Drying Cedar?

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Forum topic by floyd242 posted 01-24-2011 09:19 PM 2084 views 0 times favorited 2 replies Add to Favorites Watch
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1 post in 2103 days

01-24-2011 09:19 PM

Hi, this is my first post and I’m pretty new to all this. I found some really cool crosscuts of an aromatic cedar log that I want to and sand down and maybe make into clocks or something. They were cut a couple of weeks ago and are starting to crack. What should I do to prevent them cracking any more and how long should I wait until I can work with them? Can I dry them in my convection oven or something?



2 replies so far

View HerbC's profile


1567 posts in 2279 days

#1 posted 01-24-2011 09:32 PM


Welcome to LJs!

Larger slabs of wood cut perpendicular to the grain are know as “cookies.” Most cookies from most species of wood will crack or split during the drying process. If the pieces you have are already cracking there’s not much you can do to prevent further cracking. The best chance you have to get uncracked cookies would be to coat them with a good endsealer such as Anchorseal to slow down the drying process. This might allow the stresses to equalize and minimize the cracking (known as checking).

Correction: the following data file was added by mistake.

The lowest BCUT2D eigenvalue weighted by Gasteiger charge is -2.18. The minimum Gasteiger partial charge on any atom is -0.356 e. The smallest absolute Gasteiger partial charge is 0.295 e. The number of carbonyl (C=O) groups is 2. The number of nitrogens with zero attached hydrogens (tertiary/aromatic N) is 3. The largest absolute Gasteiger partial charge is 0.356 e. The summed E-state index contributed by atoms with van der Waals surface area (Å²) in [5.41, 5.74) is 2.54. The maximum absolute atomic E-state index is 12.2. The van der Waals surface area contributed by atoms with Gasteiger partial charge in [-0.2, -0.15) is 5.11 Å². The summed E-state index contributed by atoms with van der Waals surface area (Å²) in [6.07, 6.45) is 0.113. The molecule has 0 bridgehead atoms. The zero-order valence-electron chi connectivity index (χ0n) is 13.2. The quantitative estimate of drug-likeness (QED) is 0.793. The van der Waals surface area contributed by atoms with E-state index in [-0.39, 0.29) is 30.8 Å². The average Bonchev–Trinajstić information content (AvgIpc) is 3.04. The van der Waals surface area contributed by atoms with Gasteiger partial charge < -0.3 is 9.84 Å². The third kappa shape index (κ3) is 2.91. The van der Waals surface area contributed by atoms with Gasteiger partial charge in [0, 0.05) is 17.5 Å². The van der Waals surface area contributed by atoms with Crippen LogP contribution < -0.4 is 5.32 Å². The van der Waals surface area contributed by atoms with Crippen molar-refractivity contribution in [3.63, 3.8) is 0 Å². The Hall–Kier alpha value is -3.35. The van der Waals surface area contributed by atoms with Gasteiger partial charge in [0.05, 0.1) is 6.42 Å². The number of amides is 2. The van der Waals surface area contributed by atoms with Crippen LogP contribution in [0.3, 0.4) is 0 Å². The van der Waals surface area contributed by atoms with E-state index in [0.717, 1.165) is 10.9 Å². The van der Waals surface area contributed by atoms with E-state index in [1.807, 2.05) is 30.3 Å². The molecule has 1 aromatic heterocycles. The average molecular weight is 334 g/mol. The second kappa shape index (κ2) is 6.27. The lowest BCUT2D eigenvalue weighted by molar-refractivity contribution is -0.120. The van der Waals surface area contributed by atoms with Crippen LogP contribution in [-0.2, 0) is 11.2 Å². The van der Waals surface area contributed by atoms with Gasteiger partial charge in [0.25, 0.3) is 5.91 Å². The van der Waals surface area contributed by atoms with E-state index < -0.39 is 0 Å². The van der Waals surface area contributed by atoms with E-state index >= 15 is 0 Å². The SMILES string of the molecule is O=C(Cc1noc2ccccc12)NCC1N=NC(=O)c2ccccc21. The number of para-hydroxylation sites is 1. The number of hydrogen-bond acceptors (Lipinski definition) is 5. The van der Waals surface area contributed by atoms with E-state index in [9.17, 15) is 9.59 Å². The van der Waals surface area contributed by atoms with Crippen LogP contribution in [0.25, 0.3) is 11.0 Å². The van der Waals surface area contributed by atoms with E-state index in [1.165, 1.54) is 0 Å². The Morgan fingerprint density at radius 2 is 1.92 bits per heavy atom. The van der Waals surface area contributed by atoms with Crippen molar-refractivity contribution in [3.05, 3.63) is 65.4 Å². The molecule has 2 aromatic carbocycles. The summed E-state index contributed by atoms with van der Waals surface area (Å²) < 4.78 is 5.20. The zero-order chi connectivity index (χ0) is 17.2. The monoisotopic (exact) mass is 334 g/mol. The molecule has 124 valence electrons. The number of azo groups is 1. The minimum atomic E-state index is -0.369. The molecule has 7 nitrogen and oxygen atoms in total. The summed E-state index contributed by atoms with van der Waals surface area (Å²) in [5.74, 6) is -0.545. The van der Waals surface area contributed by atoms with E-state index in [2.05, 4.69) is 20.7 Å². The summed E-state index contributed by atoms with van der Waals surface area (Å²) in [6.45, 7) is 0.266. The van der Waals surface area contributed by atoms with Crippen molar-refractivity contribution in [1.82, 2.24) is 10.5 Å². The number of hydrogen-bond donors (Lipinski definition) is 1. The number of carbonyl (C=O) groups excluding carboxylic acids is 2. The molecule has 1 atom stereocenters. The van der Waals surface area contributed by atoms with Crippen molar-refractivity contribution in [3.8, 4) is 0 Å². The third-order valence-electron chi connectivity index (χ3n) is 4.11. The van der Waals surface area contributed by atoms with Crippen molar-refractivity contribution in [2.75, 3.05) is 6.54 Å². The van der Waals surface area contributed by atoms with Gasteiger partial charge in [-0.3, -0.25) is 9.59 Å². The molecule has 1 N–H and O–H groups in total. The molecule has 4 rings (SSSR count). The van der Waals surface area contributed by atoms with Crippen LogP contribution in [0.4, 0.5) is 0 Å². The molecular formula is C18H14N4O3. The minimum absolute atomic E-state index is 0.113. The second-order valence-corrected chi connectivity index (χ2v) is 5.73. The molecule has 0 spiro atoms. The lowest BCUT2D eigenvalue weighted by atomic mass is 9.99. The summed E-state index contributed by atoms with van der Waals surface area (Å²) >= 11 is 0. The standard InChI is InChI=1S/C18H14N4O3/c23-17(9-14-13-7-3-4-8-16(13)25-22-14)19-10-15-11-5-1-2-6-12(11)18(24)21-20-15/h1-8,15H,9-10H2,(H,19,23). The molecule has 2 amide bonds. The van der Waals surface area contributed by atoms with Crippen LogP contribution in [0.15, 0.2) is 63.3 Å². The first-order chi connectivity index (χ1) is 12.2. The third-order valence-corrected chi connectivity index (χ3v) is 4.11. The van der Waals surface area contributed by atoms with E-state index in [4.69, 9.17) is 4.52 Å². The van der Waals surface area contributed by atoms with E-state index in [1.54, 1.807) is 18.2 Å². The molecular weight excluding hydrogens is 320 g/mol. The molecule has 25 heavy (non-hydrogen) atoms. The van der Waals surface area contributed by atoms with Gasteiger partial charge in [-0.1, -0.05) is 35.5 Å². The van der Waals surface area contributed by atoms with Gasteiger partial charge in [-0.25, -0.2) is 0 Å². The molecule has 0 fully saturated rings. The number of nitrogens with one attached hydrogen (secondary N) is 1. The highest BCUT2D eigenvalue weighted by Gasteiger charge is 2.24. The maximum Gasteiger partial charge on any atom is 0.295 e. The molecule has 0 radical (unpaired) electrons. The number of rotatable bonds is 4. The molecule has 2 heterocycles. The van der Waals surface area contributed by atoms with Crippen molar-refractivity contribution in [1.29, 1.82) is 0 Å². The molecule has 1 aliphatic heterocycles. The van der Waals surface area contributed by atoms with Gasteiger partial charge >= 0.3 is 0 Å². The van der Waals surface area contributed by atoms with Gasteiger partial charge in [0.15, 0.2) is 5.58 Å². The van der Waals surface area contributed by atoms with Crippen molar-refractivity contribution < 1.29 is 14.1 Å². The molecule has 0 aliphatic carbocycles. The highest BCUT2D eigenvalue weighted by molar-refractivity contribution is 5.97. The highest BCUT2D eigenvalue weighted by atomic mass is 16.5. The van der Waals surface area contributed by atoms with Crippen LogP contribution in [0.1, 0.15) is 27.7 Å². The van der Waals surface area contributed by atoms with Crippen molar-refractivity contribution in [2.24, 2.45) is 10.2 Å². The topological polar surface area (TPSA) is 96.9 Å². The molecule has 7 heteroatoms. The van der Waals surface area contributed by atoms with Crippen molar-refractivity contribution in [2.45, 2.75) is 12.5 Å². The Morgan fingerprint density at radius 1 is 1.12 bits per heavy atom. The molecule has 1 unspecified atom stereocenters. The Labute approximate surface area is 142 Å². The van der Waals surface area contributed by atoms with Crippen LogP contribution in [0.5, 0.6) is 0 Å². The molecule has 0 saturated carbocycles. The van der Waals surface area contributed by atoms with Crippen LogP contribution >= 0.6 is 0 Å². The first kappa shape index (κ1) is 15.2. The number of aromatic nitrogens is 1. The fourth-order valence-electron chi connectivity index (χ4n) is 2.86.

Some woods a less prone to the problem than others, for instance clocks made from cookies of bald cypress stumps were very popular back in the 70s and early 80s.

You can also reduce the tendency of the cookies to crack by cutting them on more of a diagonal to the grain.

Good Luck and remember…

Be Careful!

-- Herb, Florida - Here's why I close most messages with "Be Careful!"

View Bill Davis's profile

Bill Davis

226 posts in 3344 days

#2 posted 01-25-2011 04:57 AM

The most critical time to act to prevent cracks from developing in most green wood is immediately after it is harvested. Most wood degrade problems occur in the first one third of moisture removal. As Herb said it’s good to coat the end grain with a sealer to slow moisture desorption.

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